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‘Victory is in the Kitchen’: Wartime lessons for today’s food systems?

During World War II, the British government transformed the domestic food system, implementing laws to cut food imports, encourage citizens to grow more of their own food, reduce food waste, and ration scarce foods such as meats, butter and sugar. In this blog post, educator and food writer Eleanor Boyle draws out the lessons that this historical case study offers for transforming today’s food systems in the face of the environmental crisis. She argues for reducing food waste, introducing modern versions of “British Restaurants” to offer low-cost meals and, controversially, rationing some foods including beef and dairy.

About the author: Eleanor Boyle is an educator and writer in Vancouver, Canada. Formerly a journalist and college instructor, she holds a BSc in behavioural science, a PhD in neuroscience, and more recently, an MSc in food policy from City University London, working with Professors Tim Lang, David Barling, and Martin Caraher. Her publications include High Steaks: Why and How to Eat Less Meat (New Society 2012) and Mobilize Food! Wartime Inspiration for Environmental Victory Today (FriesenPress 2022). Eleanor has deep ties to Britain through family, study, and travel.

Victory is in the Kitchen! Wartime lessons for today’s food systems? A blog by Eleanor Boyle

Crisis and resilience

Wartime food has been on my mind since I first learned about Britain’s World War II Ministry of Food, and the nation’s transformation of agriculture and diets in hopes that domestic food security would help win the war. So I’ve been researching this historical initiative to make British food resilient in crisis—including its strategic objectives of less dependence on imported foods, more homegrown food for people and less feed for livestock, and absolutely minimal food waste.

I’ve come to believe that this case study has lessons for today, as I outline in my book, Mobilize Food! Wartime Inspiration for Environmental Victory Today.[1] We have a climate emergency, pandemics, serious inequality, and global conflicts, plus health and social reasons that food systems need a reboot. While our aim is not to win a military victory, food goals today do include: less dependence on uncertain imports; more plant-based and less livestock-based agriculture and diets; and much less food waste. Maybe we could take cues from the past.


Image: War poster. Permission for non-commercial use courtesy of the Imperial War Museum, London.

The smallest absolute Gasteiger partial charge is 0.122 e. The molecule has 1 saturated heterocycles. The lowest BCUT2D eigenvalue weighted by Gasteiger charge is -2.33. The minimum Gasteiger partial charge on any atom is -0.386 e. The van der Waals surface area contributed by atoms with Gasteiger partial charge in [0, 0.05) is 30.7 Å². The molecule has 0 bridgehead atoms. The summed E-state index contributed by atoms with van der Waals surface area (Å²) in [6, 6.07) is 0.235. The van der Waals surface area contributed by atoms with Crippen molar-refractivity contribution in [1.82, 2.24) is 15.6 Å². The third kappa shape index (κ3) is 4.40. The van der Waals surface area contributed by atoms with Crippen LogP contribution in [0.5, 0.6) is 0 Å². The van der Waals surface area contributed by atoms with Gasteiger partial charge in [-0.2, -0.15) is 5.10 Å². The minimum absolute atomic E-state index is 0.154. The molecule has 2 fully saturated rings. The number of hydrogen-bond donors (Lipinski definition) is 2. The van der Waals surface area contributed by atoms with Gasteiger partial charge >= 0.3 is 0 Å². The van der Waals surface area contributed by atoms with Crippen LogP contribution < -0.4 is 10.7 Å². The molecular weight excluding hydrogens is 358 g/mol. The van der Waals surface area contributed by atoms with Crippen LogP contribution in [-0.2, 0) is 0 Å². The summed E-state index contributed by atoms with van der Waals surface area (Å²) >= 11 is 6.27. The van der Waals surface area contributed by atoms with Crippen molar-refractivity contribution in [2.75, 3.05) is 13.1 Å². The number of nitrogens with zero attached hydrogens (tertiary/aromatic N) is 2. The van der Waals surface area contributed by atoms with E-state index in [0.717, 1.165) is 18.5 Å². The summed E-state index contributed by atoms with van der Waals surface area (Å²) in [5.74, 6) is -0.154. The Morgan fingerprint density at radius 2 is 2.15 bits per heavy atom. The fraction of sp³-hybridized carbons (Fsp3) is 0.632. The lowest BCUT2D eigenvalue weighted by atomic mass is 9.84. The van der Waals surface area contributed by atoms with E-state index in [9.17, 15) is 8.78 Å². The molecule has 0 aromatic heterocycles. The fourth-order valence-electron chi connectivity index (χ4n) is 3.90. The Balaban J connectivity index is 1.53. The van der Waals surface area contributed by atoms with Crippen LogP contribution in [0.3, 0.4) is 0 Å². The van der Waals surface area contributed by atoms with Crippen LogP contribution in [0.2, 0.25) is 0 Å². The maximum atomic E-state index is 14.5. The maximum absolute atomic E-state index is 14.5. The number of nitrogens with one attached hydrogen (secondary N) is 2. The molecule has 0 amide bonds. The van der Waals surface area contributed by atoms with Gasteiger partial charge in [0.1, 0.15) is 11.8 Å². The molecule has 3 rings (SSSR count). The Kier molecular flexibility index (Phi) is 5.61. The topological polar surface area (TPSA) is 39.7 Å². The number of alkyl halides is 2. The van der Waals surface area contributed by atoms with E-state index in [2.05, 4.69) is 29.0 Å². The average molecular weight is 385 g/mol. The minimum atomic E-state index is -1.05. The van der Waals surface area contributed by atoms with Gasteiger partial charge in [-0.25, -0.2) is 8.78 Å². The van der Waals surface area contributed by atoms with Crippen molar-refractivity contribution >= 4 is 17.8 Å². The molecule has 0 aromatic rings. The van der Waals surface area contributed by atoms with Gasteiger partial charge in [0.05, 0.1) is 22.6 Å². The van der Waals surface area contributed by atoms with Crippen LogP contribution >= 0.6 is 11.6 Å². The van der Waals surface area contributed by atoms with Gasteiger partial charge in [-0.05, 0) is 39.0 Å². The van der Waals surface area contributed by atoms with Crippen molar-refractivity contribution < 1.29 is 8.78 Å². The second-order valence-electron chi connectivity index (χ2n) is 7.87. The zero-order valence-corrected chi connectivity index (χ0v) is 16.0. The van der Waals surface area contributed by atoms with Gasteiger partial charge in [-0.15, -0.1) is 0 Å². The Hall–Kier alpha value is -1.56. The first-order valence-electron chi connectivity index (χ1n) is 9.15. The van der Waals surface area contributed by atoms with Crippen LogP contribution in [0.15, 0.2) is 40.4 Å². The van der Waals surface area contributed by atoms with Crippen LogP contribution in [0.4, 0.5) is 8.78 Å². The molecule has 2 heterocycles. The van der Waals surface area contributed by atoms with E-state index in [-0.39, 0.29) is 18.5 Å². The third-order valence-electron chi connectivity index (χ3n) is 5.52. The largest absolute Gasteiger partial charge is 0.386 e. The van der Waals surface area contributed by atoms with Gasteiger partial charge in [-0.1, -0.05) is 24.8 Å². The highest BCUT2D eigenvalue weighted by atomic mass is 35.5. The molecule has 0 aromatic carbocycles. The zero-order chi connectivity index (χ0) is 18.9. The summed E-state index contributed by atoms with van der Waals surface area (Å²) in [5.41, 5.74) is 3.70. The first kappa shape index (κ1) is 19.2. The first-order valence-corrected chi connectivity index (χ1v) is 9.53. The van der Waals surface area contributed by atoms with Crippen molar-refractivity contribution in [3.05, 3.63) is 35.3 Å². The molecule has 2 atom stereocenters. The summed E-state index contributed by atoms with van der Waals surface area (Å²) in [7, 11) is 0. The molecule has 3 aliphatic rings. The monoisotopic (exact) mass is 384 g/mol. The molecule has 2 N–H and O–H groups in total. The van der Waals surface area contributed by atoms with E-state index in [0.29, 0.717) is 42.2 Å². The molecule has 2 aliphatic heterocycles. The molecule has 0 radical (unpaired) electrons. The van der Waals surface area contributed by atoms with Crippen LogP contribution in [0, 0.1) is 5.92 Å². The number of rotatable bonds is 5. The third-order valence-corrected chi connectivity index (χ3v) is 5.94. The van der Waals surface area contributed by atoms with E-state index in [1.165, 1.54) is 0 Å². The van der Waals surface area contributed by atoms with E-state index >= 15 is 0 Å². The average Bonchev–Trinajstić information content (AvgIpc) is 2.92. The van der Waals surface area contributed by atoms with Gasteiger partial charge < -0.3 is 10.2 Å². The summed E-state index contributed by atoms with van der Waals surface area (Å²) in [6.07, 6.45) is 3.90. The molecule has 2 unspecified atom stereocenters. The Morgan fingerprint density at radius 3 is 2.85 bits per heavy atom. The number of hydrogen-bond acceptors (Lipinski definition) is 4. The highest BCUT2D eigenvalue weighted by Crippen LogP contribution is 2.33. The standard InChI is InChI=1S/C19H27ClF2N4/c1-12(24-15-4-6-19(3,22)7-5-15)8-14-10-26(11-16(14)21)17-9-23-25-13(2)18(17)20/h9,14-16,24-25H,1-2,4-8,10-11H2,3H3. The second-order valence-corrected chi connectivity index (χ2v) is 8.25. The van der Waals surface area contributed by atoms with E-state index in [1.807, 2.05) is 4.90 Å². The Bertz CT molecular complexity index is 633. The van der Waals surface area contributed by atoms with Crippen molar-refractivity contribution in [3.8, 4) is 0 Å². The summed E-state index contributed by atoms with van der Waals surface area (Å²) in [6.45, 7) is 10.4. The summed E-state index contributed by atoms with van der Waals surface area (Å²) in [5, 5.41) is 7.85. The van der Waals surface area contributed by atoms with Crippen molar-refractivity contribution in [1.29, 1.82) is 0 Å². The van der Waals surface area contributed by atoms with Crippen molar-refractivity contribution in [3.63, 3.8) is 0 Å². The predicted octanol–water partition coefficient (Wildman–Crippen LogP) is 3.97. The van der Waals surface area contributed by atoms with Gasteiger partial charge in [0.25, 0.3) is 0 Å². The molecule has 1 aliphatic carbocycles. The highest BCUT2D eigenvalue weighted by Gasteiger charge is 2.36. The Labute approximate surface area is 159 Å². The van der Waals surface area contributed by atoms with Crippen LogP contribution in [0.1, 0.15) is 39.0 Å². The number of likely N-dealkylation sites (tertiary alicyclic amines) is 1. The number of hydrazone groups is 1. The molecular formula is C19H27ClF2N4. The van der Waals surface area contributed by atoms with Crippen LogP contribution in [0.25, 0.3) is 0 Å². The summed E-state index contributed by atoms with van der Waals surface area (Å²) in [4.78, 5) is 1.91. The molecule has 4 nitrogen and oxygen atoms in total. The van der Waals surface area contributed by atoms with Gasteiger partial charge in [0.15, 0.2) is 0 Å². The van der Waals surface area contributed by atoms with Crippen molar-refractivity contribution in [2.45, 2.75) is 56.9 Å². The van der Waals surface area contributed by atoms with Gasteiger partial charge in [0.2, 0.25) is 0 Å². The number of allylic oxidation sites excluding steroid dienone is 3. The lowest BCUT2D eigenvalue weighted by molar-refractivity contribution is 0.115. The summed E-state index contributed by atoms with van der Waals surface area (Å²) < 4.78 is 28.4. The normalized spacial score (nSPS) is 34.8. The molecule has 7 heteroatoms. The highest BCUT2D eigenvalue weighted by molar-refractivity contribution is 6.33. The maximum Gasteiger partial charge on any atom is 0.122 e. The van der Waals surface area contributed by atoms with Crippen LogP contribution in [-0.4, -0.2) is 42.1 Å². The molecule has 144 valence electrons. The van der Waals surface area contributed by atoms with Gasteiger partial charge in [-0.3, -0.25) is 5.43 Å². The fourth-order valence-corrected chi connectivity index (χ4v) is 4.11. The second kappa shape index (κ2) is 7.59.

Image: War poster. Permission for non-commercial use courtesy of the Imperial War Museum, London.


The food programmes: You can’t win a war if you’re hungry

In the 1930s, as war appeared imminent, British preparations needed to include food. The Conservative government was not prone to involvement in markets, but remembered British hunger during the First World War, and knew that conflict wrecks food systems, as we now see in Ukraine, Yemen, and beyond. So leaders assumed responsibility for food and implemented laws and regulations to:

  • Cut food imports, because ships would be vulnerable to attack;
  • Plough up farm pastures and plant more human-edible crops;
  • Encourage citizens to grow and raise more of their own food;
  • Reduce food waste through education and legal sanctions;
  • Implement rationing of scarce foods such as meats, butter, sugar, and some imports, aiming to give everyone a fair share;
  • Ensure availability of adequate calories and nutrients via price controls, school food, and publicly run British Restaurants; and
  • Address farm labour shortages through voluntary schemes such as a Women’s Land Army, holiday farm camps, and more.


Leadership was essential

Citizens would need information and motivation. So the government revived a Ministry of Food, and found a capable and personable Minister, known by his title Lord Woolton. Determined to increase the profile of food as an element in victory, Woolton spoke often on the wireless encouraging people to embrace simple meals, respect ration rules, and persevere. The aim was to impart a sense of urgency and inspire a culture of pride, so citizens felt like home-front warriors. This came through in interviews I conducted with elders who were children there:[2]

A lot of people dug up their beautiful front-yard flower gardens to plant vegetables… You’d see all the neighbours out digging at 11 p.m. — Pat Marshall

[Harvesting] was hard work, but we were so proud that we were helping to save our country from starvation. — Helen Melville Smith

It was Lord Woolton's diet that we had all through the war. He was made a Lord, but as I’ve always said, he could have been beatified. Olwyn (Wynne Finch) Wake

Leaders emerged at all levels to educate and assist. Ministry home economist Marguerite Patten became a celebrity educator/chef with demonstrations of healthy cookery on rations. Comic duo Gert and Daisy, popular on BBC radio, guided listeners through new food rules and cracked jokes about making banana cream pie with no bananas and no cream. In towns, communities, and farms, neighbours organised clubs to cooperatively raise pigs and other small livestock, and shared tips on catching wild rabbits or growing greens. Creative posters in shops, factories, and pubs invited families to Dig for Victory, and fictional characters Doctor Carrot and Potato Pete promoted healthy eating for children, including (in the absence of ice cream) the wartime treat ‘carrot on a stick.’